Lorna Keeling Collard.
 This is confirmed by Mr. Thring, who adds that Mark was a Senior Steward of the Friendly Society.—Ed.
“The story of my life”
I was born at South Cheriton, a small hamlet on the parish of Horsington, on the twenty-fifth of April 1837, and was the eldest child of Meschach and Elizabeth Parsons. Until I was eight years old my life was that of an ordinary child. I was baptized in the Parish Church at Horsington and joined their Sunday School when I was six years old; but in 1845 a Wesleyan Methodist Sunday School was opened at Cheriton so I joined that; there I learnt to read. The same year I began regular work at Hull Farm, South Cheriton for 1s.6d. a week. I was there for eight years, and then I went to Ringclose Farm, Horsington Marsh, for one and a half years at 4s.6d.
Cheriton House was my next place, where I stayed five years at 5s. till I was over twenty. Those were hard times, and more than once have seen a fellow boy-worker frighten away the half-mad dog, that he might steal the animal’s dinner. I used to drive out Mrs. Bewsey and fill up my time in the garden and on the farm; I also drove the family to Templecombe Congregational Church every Sunday, but after two years I rejoined the Methodists. At last my master gave up his farm to his son, Mr. John Bewsey, and I afterwards worked for him at his other farm in Yenston. Every night I used to bring the milk from this farm to Cheriton. On one occasion the rector stopped me and said, “Why do you not touch your cap to me?” I answered that if I broke the brim of my hat he would not give me a new one. About three months later he met me again and said “My lad, don’t you know that I am your shepherd?” I said no, that I did not know that he was. “Oh! Yes” he replied, I am the rector and the rector is the shepherd of his people”. I answered, If that is so, you have not been round to see if I had any complaint.” When I reached home I told my mother about the conversation, and it quite upset her.
In the summer I began mowing and reaping, and draining with my father in the winter. The first summer I mowed I was about eighteen years old, and went to Fisherton-Delamore, in Wiltshire. I was there over six weeks with my uncle and cousin, and we slept in a barn with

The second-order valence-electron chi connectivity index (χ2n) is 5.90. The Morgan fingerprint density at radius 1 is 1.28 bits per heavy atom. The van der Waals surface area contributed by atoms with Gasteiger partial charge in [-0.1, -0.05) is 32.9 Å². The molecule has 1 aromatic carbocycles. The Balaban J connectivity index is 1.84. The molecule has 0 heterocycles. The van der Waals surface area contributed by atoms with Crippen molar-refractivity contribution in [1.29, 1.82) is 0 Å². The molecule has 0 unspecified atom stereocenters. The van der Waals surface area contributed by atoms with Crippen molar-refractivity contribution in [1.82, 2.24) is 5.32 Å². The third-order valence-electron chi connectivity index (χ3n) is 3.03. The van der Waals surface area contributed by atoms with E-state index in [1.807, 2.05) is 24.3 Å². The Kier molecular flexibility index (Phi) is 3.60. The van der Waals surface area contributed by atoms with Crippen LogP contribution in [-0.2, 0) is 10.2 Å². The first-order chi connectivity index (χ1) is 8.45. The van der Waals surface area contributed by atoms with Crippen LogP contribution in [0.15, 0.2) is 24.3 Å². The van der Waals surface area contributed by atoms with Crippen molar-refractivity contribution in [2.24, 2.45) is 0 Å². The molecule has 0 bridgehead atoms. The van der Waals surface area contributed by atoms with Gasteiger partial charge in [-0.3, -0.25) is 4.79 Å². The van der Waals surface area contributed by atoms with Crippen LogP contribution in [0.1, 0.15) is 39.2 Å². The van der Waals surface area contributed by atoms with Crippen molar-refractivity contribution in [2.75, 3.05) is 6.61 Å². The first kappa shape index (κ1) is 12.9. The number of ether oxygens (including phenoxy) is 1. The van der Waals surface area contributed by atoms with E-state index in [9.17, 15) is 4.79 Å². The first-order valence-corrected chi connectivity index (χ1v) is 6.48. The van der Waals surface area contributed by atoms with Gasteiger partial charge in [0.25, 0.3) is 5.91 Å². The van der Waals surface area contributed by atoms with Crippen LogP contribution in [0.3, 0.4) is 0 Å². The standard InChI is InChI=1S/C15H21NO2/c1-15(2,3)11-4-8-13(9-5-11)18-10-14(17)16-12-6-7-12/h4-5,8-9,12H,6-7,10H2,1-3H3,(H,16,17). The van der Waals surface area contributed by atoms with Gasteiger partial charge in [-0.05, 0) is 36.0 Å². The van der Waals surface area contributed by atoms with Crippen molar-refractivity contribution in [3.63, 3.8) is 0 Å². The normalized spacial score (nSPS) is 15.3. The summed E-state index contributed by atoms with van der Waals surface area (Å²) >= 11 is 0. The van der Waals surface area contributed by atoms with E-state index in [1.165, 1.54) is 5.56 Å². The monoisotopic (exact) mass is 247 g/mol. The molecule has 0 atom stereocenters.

Six Irish “taskers,” whose kindness I have never forgotten.
It was very wet on three days of the sixth week, and reaping was impossible; so my uncle went down to the village inn at Wheyley. There he met the Champion Cudgel player of Wiltshire, who challenged him to fight for £5, and this my uncle accepted. My cousin and I were not there, but the master for whom we worked came and told us what was happening, so we went down with him. The two opponents were just mounting the stage as we reached the place; the game began, and at the seventh round, my uncle was the winner. Our master told us it would not be safe for us to stay there, because the people would be so jealous of any one who beat their champion, so he got us all three away quietly. We started off from Wheyley and when we reached Chicklett Bottom we called at the inn. I told the landlord all about it, and he hid us in a loft, and locked the door, putting the key in a hole in the wall where we could reach it from inside. We had not been there more than half an hour when the searchers arrived. My uncle and cousin were asleep, but I was awake and heard them talking down below. After discussing our most likely whereabouts, they came to the conclusion that we must have taken another road, so they turned and went back. I kept awake, and soon as it was daylight I woke my companions, and told them what I had heard. We left at once and passed onto Hindon, where we stopped and had breakfast. We still did not feel quite safe, and travelled on to Mere, and here had a good two hours rest, then made our way to Wincanton and home.